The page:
This letter was written by Thomas Davis (1818-1888) from Locust Grove, Franklin Township, Adams County, Ohio. He resided on the East Fork of Ohio Brush Creek. Though no date is given for the event, a history of Adams County says that “while Thomas Davis, who resided on Brush Creek just above the Fristoe bridge, was away from home, an Indian squaw stole John and Katy Davis, two of his small children, and carried them to the camp on East Fork. The mother of the children gave the alarm, the squaw was followed to the camp, and the children were rescued.”
Davis wrote the letter to Rev. Francis Gailey (1805-1872) a clergyman of the Scotch Covenanter society from Ireland who resided in New York City at 115 Troy Street in 1859. A history of Adams County, Ohio says that Rev. Gaily, a “suspended licentiate” of the church, led away some of the people from the Reformed Presbyterian Society in Adams County in 1845. By 1850, Rev. Gailey had relocated to New York City and married a woman named Jane from Maryland 25 years his junior. After Rev. Gailey’s death, Jane appears to have moved to 804 W. Saratoga Street in Baltimore, Maryland.
Davis speaks of the conflict between Republicans and Democrats in his county arising from Vallandingham’s 13 January 1863 speech delivered in the House of Representatives entitled, “The Constitution-Peace-Reunion.” In the speech, Vallandingham openly criticized Lincoln’s preliminary Emancipation Proclamation, saying “War for the Union was abandoned; war for the Negro openly begun.”
Addressed to Mr. Francis Gailey, Station C., New York City, New York
Locust Grove [Ohio]
February 2nd 1863
John received a letter from you about a week ago. You requested him to write and send you the pamphlets. He did so immediately after receiving yours, but made a mistake in the direction. He sent 7 pamphlets and a letter directed to No. 115 Troy Street, New York City. Also, he thinks he had written a letter some time ago to you with the same direction.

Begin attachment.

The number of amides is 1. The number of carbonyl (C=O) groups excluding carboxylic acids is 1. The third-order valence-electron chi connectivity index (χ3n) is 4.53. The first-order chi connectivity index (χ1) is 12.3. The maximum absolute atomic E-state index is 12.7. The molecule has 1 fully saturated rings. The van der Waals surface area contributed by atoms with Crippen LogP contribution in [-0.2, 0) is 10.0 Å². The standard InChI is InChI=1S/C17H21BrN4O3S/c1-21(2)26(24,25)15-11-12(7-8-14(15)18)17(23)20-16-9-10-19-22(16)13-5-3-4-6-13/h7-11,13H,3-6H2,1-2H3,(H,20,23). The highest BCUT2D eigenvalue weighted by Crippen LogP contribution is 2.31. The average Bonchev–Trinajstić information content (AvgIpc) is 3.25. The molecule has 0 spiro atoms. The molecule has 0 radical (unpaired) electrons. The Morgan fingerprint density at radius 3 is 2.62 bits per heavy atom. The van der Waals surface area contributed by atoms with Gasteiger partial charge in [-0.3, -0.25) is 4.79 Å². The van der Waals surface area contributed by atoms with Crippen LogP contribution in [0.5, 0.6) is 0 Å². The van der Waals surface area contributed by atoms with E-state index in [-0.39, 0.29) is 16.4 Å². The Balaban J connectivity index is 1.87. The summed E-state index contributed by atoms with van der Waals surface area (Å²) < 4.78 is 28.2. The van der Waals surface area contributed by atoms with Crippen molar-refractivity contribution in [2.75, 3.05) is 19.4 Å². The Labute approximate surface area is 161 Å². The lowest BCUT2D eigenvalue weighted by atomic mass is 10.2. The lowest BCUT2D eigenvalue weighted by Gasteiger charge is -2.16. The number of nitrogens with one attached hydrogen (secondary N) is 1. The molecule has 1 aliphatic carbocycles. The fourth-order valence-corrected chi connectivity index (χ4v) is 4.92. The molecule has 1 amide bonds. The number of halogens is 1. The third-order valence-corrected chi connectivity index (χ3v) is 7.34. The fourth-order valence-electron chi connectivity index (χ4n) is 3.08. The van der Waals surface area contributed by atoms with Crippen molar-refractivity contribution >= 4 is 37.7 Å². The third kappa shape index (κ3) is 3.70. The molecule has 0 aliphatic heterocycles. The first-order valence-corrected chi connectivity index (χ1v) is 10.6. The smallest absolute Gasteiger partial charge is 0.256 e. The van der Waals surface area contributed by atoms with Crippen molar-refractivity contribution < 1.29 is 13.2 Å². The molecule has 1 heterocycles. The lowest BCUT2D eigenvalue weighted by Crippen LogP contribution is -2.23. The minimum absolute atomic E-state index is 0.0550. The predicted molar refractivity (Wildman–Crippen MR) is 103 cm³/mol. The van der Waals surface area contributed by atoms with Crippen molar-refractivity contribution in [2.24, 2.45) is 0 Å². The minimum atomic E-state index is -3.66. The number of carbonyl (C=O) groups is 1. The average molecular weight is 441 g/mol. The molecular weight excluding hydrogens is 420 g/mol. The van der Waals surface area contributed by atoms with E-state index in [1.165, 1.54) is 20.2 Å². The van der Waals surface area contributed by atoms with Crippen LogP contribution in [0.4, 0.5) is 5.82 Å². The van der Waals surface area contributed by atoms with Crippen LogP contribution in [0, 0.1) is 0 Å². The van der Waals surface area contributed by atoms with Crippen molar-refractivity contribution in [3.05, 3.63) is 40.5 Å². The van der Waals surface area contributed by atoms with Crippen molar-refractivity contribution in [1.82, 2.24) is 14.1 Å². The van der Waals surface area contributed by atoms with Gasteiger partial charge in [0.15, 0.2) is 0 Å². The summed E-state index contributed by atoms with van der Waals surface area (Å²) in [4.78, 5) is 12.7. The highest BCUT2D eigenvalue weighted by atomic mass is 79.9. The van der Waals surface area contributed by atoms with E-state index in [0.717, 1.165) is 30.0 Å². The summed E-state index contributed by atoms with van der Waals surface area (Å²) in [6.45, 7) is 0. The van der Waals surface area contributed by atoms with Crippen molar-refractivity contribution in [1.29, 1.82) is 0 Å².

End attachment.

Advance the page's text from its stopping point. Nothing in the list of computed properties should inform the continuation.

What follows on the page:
Our people are all well here so far as I know. I have not been over west lately, but I hear all are well.
God has preserved us in his kind Providence while the weapons of destruction have been all around us. But the hand of God lays heavy on some prominent opposers of the cause of Christ. The [Emancipation] Proclamation of the President has caused quite a stir in the west. Party spirit runs high again. I fear destruction will come yet further. Democrats generally oppose sternly the administration, the proclamation, &c. The republicans do all thy can to sustain them. Vallandingham peace speech before Congress is well received by Democrats and strongly opposed by Republicans.
The corn crop last year was very light in this neighborhood — the heaviest drought ever known here. The winter so far has been unpleasant but I think there will be enough grain by using economy to get through the winter.
William Ralston lives near me on Jacob Wickerham’s farm. ¹ Joseph R. & William Davis lives on John’s place. This makes our society large on East Fork. All attend generally, love & harmony prevails. So far there is a unity in sentiment — both civil & religious — which is not found outside our covenanted uniformity. I wish you to visit us with the gospel or more publick ordinances whenever you can without too much danger to yourself. Unless things change, it is more favorable here now than when you were out last.
Mr. B. Baker ² of Cincinnati has moved to New York. Jane Baker wrote a letter to Mary Ann Davis, ³ her sister, requesting you to call and see them. They live on [No. 77 W.] 38th Street, east of Broadway between Broadway and Sixth Avenue on the north side of street, three or four squares southwest from the reservoir. The firm is B. P. [Benjamin P.] & B. C. [Bowman Caspar] Baker & Co., No. 62 Front Street [110 Pearl Street in 1865]. They moved last fall as well as I remember to New York.
Yours truly, — Thomas Davis
¹ Jacob Wickerham (1794-1846) was the son of Peter and Mary Magdalene (Platter) Wickerham of Washington, Pennsylvania. Jacob was married to Eve Amen (1806-1844) in 1823 in Adams County, Ohio. Jacob grew up in the brick home built by his father in 1801 on property in Adams County, Ohio. The home was originally a tavern on Zane’s Trace. When Morgan’s Raiders passed through the county in 1863, they slept in this inn. It is located on State Route 41 between Peebles and Locust Grove, Ohio,
² Bowman Caspar Baker (1811-1893) was a grocer in Cincinnati in 1860. He was married to Jane Wickerham McCague (1817-1885) in 1838. We learn from this letter that Bowman gave up his business in Cincinnati and relocated to New York City during the winter of 1862/3.
³ Mary Ann McCague (1820-1896) was the daughter of James Kirker McCague (1794-1829) and Mary Wickerham (1799-1853). Mary Ann married James Davis (1818-1865).